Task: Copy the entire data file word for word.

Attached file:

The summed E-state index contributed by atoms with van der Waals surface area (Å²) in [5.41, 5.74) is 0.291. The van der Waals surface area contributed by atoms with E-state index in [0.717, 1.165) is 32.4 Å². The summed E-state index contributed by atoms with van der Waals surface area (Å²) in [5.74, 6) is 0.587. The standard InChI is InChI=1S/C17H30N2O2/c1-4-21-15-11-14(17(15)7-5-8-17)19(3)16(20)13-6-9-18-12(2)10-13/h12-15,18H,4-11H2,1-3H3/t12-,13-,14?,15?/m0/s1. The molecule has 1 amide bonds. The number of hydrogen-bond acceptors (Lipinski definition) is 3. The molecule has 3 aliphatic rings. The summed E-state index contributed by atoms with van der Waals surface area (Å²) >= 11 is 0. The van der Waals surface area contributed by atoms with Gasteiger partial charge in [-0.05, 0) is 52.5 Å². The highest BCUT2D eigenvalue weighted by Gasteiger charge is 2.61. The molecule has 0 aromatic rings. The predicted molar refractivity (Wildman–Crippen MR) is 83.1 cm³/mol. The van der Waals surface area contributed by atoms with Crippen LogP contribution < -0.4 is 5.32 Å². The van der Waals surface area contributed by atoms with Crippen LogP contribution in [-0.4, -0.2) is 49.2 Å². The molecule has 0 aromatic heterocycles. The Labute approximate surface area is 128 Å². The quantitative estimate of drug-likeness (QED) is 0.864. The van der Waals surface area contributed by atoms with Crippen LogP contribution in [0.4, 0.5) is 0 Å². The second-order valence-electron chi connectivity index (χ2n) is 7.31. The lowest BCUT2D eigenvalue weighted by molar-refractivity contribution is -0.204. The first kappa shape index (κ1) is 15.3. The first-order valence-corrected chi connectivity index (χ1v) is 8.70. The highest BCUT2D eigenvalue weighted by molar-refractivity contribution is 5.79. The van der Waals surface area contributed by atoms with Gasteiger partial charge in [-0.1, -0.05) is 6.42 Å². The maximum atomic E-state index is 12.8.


The summed E-state index contributed by atoms with van der Waals surface area (Å²) in [5.41, 5.74) is 0.291. The van der Waals surface area contributed by atoms with E-state index in [0.717, 1.165) is 32.4 Å². The summed E-state index contributed by atoms with van der Waals surface area (Å²) in [5.74, 6) is 0.587. The standard InChI is InChI=1S/C17H30N2O2/c1-4-21-15-11-14(17(15)7-5-8-17)19(3)16(20)13-6-9-18-12(2)10-13/h12-15,18H,4-11H2,1-3H3/t12-,13-,14?,15?/m0/s1. The molecule has 1 amide bonds. The number of hydrogen-bond acceptors (Lipinski definition) is 3. The molecule has 3 aliphatic rings. The summed E-state index contributed by atoms with van der Waals surface area (Å²) >= 11 is 0. The van der Waals surface area contributed by atoms with Gasteiger partial charge in [-0.05, 0) is 52.5 Å². The highest BCUT2D eigenvalue weighted by Gasteiger charge is 2.61. The molecule has 0 aromatic rings. The predicted molar refractivity (Wildman–Crippen MR) is 83.1 cm³/mol. The van der Waals surface area contributed by atoms with Crippen LogP contribution < -0.4 is 5.32 Å². The van der Waals surface area contributed by atoms with Crippen LogP contribution in [-0.4, -0.2) is 49.2 Å². The molecule has 0 aromatic heterocycles. The Labute approximate surface area is 128 Å². The quantitative estimate of drug-likeness (QED) is 0.864. The van der Waals surface area contributed by atoms with Crippen LogP contribution in [0.4, 0.5) is 0 Å². The second-order valence-electron chi connectivity index (χ2n) is 7.31. The lowest BCUT2D eigenvalue weighted by molar-refractivity contribution is -0.204. The first kappa shape index (κ1) is 15.3. The first-order valence-corrected chi connectivity index (χ1v) is 8.70. The highest BCUT2D eigenvalue weighted by molar-refractivity contribution is 5.79. The van der Waals surface area contributed by atoms with Gasteiger partial charge in [-0.1, -0.05) is 6.42 Å². The maximum atomic E-state index is 12.8.